365 Days of Writing – Day 52


What an odd day yesterday was. I could barely sleep the night before because I knew I had to be up early. I was booked on a 6:30am flight, luckily domestic. Still, that meant I had to be at the airport by 5:30. As I hate driving to or even near our international airport, I take the Fly-Away. It’s fabulous to not have to drive but it does add time to the trip – fifteen minutes driving in the wrong direction to get to the bus depot, fifteen minutes to park and walk to the bus departure area and to be safe, I always aim to arrive fifteen minutes before the bus is due to depart, just in case. You add that all up and it meant I was pulling out of my driveway at 4:15am up and out of bed at 3:45am!

The Fly-Away leaves from the back of Union Station. The parking is in the front of Union Station. That meant that at 4:50am I was walking the considerable length of the station. None of the kiosks were open. The restaurant wasn’t open. Even Starbucks, sadly, wasn’t open. There were no passengers occupying the rows and rows of low backed, square chairs which were in keeping with the Deco style of the building. The seats were not empty – at least most of them weren’t. Had I ever wondered where the homeless went on cold nights, I would have had my answer. Huddled beneath stained blankets, layers of discarded coats and in some cases, plastic bags, the homeless slept in the passenger area. I was glad that they had someplace to go out of the cold and the threatened rain. I was surprised to learn it was Union Station.

My flight took me up north. It was a short flight but I had business to do first thing in the morning and then a late morning appointment. Fortunately my morning business took little time, unfortunately it meant I had time to kill in a city I’m not very familiar with. I had planned to just sit at the office of my second appointment but they weren’t thrilled for me to loiter there for two hours. Evicted, I was forced to wander. The area I was in was right on the border of the “good” neighborhood and the “bad” neighborhood. The juxtaposition was bizarre. Bloomingdales, Juicy Couture, Svarovski, and many other high end stores lined the streets. Outside these stores, on the street, homeless beggars. Every where I looked, homeless with their hands out “spare change?” was the refrain I heard again and again.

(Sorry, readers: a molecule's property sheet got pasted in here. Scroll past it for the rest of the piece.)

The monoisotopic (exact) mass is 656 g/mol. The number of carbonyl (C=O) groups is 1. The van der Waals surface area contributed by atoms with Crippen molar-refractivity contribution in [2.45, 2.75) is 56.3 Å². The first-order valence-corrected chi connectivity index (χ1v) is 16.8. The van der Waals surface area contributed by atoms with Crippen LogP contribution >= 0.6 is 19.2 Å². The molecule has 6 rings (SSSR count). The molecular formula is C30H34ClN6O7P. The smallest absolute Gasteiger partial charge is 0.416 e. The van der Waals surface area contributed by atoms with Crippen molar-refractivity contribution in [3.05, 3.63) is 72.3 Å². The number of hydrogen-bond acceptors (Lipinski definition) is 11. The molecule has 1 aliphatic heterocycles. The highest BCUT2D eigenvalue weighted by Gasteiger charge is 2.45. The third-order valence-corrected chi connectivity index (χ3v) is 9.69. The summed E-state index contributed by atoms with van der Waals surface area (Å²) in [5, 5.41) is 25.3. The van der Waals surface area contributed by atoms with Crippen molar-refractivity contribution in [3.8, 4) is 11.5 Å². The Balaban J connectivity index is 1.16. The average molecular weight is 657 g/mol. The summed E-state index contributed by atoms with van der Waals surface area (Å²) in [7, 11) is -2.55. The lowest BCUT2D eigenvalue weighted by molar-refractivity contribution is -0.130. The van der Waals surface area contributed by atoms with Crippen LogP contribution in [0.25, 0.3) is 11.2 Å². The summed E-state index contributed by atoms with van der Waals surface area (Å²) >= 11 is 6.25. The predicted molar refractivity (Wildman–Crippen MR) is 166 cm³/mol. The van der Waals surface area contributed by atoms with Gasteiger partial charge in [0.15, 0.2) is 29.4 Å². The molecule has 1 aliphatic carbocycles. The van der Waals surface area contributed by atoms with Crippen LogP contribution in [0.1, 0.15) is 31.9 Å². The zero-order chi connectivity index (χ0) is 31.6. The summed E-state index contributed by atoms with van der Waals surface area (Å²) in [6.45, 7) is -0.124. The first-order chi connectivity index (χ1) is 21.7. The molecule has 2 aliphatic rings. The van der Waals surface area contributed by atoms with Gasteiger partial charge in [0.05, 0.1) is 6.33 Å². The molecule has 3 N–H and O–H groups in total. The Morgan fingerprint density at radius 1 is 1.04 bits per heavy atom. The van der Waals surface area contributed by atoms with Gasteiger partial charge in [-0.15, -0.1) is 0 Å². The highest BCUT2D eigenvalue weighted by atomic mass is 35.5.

Earlier in the morning, a young man had his credit card refused when he attempted to purchase the $7.00 airport bus ticket. He appeared to be a nice young man but I bristled and said no when he asked if I could give him the money. As I watched him pacing and worrying, I felt bad that I had said no. I could easily afford $7.00 – not that I would spend it on myself for a fancy coffee or anything but I’m not so hard up that I couldn’t give it to him. So I purchased a ticket and handed it to him, but the mother in me insisted he learn a lesson. “Next time, plan ahead,” I told him as I handed him the ticket. His appreciation was out of proportion to the money I’d spent. I was glad I’d helped him out. But it did make me feel that I’d done my share so I just shook my head at all the men and women asking me for spare change and kept walking.

Coming home at 8pm on that same day, I once again walked the length of Union Station reversing my path. This time, the seating area was filled with travelers. Young people with back-packs and iPhones, middle aged and older sitting with their suitcases, looking at maps and guidebooks – clearly planning ahead. I could only imagine how they’d feel if they’d known who had been sleeping there that morning.


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